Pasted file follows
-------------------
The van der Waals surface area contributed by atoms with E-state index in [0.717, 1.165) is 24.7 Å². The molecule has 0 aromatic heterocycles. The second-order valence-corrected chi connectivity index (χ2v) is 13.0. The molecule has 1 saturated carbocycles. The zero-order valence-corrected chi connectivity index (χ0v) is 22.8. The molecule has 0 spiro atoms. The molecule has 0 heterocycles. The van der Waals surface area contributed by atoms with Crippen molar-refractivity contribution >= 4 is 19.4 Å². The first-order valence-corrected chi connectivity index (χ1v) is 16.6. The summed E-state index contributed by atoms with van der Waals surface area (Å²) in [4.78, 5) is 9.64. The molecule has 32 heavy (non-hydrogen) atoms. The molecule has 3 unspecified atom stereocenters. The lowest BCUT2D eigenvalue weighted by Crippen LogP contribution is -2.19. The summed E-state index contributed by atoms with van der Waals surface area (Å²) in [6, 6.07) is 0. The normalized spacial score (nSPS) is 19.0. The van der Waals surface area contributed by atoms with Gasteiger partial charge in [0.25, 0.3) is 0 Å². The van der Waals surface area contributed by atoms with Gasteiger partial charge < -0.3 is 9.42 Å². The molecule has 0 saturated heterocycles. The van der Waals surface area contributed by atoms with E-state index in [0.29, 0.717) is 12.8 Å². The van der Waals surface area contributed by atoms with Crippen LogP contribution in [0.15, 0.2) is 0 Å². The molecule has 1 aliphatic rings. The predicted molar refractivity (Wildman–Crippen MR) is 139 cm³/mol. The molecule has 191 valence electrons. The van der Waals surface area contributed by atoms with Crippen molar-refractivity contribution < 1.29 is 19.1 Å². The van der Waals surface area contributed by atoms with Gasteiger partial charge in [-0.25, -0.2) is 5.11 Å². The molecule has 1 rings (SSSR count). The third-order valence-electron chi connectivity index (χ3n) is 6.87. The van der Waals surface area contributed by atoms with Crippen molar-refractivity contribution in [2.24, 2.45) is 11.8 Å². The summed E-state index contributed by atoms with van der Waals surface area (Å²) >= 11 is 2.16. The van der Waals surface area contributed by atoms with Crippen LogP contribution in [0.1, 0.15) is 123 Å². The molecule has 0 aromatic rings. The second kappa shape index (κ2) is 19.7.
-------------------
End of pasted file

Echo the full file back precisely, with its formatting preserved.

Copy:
The van der Waals surface area contributed by atoms with E-state index in [0.717, 1.165) is 24.7 Å². The molecule has 0 aromatic heterocycles. The second-order valence-corrected chi connectivity index (χ2v) is 13.0. The molecule has 1 saturated carbocycles. The zero-order valence-corrected chi connectivity index (χ0v) is 22.8. The molecule has 0 spiro atoms. The molecule has 0 heterocycles. The van der Waals surface area contributed by atoms with Crippen molar-refractivity contribution >= 4 is 19.4 Å². The first-order valence-corrected chi connectivity index (χ1v) is 16.6. The summed E-state index contributed by atoms with van der Waals surface area (Å²) in [4.78, 5) is 9.64. The molecule has 32 heavy (non-hydrogen) atoms. The molecule has 3 unspecified atom stereocenters. The lowest BCUT2D eigenvalue weighted by Crippen LogP contribution is -2.19. The summed E-state index contributed by atoms with van der Waals surface area (Å²) in [6, 6.07) is 0. The normalized spacial score (nSPS) is 19.0. The van der Waals surface area contributed by atoms with Gasteiger partial charge in [0.25, 0.3) is 0 Å². The van der Waals surface area contributed by atoms with Gasteiger partial charge < -0.3 is 9.42 Å². The molecule has 0 saturated heterocycles. The van der Waals surface area contributed by atoms with E-state index in [0.29, 0.717) is 12.8 Å². The van der Waals surface area contributed by atoms with Crippen LogP contribution in [0.15, 0.2) is 0 Å². The molecule has 1 aliphatic rings. The predicted molar refractivity (Wildman–Crippen MR) is 139 cm³/mol. The molecule has 191 valence electrons. The van der Waals surface area contributed by atoms with Crippen molar-refractivity contribution < 1.29 is 19.1 Å². The van der Waals surface area contributed by atoms with Gasteiger partial charge in [-0.25, -0.2) is 5.11 Å². The molecule has 1 rings (SSSR count). The third-order valence-electron chi connectivity index (χ3n) is 6.87. The van der Waals surface area contributed by atoms with Crippen molar-refractivity contribution in [2.24, 2.45) is 11.8 Å². The summed E-state index contributed by atoms with van der Waals surface area (Å²) >= 11 is 2.16. The van der Waals surface area contributed by atoms with Crippen LogP contribution in [0.1, 0.15) is 123 Å². The molecule has 0 aromatic rings. The second kappa shape index (κ2) is 19.7.